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            Wash the green beans, chop them and boil them in salted water. Strain the beans and keep them aside. Take a saute pan. Heat a teaspoon of butter. Add two tablespoons of chopped onions. Saute till they are golden brown in color. Add the washed and chopped mushrooms and cook till the mushrooms release most of their moisture. Then, add the boiled beans. Add cream, a teaspoon of black pepper, a little bit of crushed red pepper and salt according to taste. Cook for five to ten minutes. Sprinkle with parsley and serve it hot with macaroni salad for a delicious supper.

            5. Yummy potatoes

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              Running low on energy? Try this. Boil two to three medium sized potatoes. Peel them and mash them well with salt and black pepper. Take a saute pan. Heat a tablespoon of olive oil. Saute two tablespoons of green onions till they become golden in color. Add the mashed potatoes and mix well. There you go! Sprinkle with parsley and serve it hot with tomato ketchup.

              Say yes to rabbit food and start eating healthy!

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                Featured photo credit: Sam Petar via flickr.com

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                Last Updated on October 23, 2018

                Science Says Knitting Makes Humans Warmer And Happier, Mentally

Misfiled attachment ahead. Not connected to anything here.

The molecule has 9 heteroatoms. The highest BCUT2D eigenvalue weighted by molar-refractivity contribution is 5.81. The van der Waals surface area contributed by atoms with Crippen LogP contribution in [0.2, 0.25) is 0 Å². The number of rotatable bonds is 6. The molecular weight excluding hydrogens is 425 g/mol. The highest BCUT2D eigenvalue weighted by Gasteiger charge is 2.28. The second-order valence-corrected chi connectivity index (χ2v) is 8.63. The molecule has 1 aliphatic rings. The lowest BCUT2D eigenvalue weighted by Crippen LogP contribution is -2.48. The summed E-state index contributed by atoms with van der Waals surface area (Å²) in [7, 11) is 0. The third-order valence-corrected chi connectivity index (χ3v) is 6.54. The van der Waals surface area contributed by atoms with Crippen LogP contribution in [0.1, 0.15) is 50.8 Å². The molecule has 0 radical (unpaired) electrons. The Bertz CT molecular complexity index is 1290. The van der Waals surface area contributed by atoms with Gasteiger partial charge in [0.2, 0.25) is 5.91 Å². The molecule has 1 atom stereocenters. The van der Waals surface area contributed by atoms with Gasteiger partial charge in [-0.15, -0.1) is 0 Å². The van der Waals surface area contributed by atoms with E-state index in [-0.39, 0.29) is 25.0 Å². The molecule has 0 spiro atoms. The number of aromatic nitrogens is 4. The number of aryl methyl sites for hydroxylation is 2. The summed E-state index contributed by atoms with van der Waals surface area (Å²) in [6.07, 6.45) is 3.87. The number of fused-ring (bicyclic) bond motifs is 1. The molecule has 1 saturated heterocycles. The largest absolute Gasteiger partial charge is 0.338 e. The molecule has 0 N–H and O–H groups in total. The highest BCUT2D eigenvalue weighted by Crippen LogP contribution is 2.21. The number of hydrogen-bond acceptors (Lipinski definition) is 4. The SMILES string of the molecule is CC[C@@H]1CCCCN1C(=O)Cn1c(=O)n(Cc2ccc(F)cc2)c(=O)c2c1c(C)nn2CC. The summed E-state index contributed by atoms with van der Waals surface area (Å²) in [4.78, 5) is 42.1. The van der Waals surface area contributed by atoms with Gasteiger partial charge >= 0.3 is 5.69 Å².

Science Says Knitting Makes Humans Warmer And Happier, Mentally

                My mother was a great knitter and produced some wonderful garments such as Aran sweaters which were extremely fashionable when I was young. She also knitted while my father drove, which caused great amusement. I often wondered why she did that but I think I know the answer now.

                Knitting is good for your mental health, according to some research studies. The Washington Post mentions a 2013 survey of about 3,500 knitters who were asked how they felt after a knitting session. Over 80% of them said they definitely felt happier. It is not a totally female occupation as more and more men take it up to get the same benefits. Harry Styles (One Direction) enjoys knitting. So does Russell Crowe although he does it to help him with anger management!

                The Neural Knitwork Project

                In Australia, Neural Knitworks was started to encourage people to knit and also become aware of neuroscience and mental health issues. Knit-ins were organized but garments were not the only things created. The knitters produced handmade neurons (1,665 of them!) to make a giant brain. The 2015 project will make more neural knitted networks (neural knitworks) and they will be visible online. You can see some more examples of woolly neurons on the Neural Knitworks Facebook page.

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                While people knitted, crocheted and crafted yarn, they listened to experts talking about mental health issues such as addiction, dementia, depression, and how neurons work.

                The knitting and neural connection